I get asked now and then–usually at my knitting group, where, for awhile, the same woman was asking me a variation on this same question every week and it’s a damn good thing she stopped because I was ready to brain her–if I only use straight needles.  No.  Or only use circular needles.  No.

I like straight, circular, dpns…each kind suits a different purpose, and I have lots of each of them.  (I should–I’ve been accumulating them since at least the early 1980’s.)

Tools 14

Tools 13

Tools 12

Some projects just feel better with certain needles.  Same thing goes for material.  I like wood, plastic, metal, bamboo, depending on the yarn I’m using, the kinds of stitches I’m doing, and the gauge.  I hate bamboo for lace.  I love it for slippery ribbon.  In other words, you can’t pin me down about needles.

I just love knitting needles.  All knitting needles.  Can’t get enough of them.  I respect them as tools for my favorite hobby, and love the charm and aesthetic and history of them.

Some eye candy now, since you’ve been so kind as to read all this (or at least skim it):

Vintage needles from Australia, many of them made by Patons.

Tools 8

Tools 7

Tools 6

They have a fabulous feel to work with, but the sizing is different from U.S. sizing, so I tend to use them for things where gauge isn’t an issue.  I’m keeping my eyes open for more.  And I do think I probably need a few more pink vases now, too…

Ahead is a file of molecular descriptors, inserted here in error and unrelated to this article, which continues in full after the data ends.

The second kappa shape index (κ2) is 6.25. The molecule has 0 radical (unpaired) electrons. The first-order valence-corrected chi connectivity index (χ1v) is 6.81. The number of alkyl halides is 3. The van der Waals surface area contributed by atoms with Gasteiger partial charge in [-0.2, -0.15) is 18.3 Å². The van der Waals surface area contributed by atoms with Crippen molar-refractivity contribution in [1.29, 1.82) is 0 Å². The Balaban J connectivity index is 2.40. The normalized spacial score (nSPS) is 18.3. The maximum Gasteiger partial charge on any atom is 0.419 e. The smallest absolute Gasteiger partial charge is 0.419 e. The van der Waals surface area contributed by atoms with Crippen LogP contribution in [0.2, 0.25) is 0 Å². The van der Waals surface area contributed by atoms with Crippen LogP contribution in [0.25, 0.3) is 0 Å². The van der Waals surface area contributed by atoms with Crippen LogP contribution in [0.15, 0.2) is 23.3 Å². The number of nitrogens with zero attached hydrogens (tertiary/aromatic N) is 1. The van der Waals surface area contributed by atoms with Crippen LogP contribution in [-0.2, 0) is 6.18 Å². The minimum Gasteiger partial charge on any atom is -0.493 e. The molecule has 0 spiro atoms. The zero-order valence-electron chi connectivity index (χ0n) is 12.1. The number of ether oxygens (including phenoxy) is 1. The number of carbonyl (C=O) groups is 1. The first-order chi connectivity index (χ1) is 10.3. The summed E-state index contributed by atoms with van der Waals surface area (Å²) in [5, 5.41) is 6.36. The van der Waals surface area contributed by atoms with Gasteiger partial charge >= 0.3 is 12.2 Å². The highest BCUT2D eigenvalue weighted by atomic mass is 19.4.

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  1. * Jeanice says:

    Excellent post. I, too, appreciate the value of quality tools. Someday I will show you all of my quilting paraphernalia. As my husband, the master carpenter and woodworker says…”One can never have too many clamps.”

    Posted 9 years, 1 month ago
  2. * kmkat says:

    Good tools can make a chore into a pleasure, although good tools will not make a bad knitter into a good one. I especially love the wooden needles from your mom and the tortoise-shell ones. What kind are the interchangeables in the fifth photo from the end — I don’t recognize them. I love interchangeables — have three different sets and am working up my courage (and budget) to get the Addi set.

    Posted 9 years, 1 month ago
  3. * cursingmama says:

    About 2 years ago there was a call for knitting needles from the school – they wanted to start a charity knitting group – so I gathered all of the needles I had tried but didn’t like along with a load of yarn I had acquired before a really good yarn shop (okay, double ewe) opened close to my commute.
    Now I kinda miss all those needles….heck, I miss the needles I still have.

    Posted 9 years, 1 month ago
  4. * terri says:

    now i do not feel so bad about my two drawers worth of needles

    Posted 9 years, 1 month ago
  5. * bezzie says:

    I love those tortiseshell needles. And I love your brushes!

    Posted 9 years, 1 month ago
  6. * Guinifer says:

    Ooooooh. Those vases!
    Also? I lurve those pink/black needles. Those are so fantastic!

    Posted 9 years, 1 month ago
  7. * deb says:

    Wonderful! I could post about all the things I’ve used “in a pinch” when I couldn’t find a knitting needle. Tooth pick, chop stick, tooth brush, pencil, stick, bent paper clip, Chibi holder ….

    Posted 9 years, 1 month ago
  8. * JulieT says:

    Ooooo. Pens. And ink. And knitting needles. And wire clippers. Ooooo.
    Please do post more about the bonsai. It’s something I’ve studied but never done and would love to hear more from someone who does it.
    I also believe in good tools; you should see my kitchen.

    Posted 9 years, 1 month ago
  9. * Lorette says:

    OMG I love your needle collection! I have several similar vases full of vintage needles. Are you sure that you and I aren’t sisters??

    Posted 9 years, 1 month ago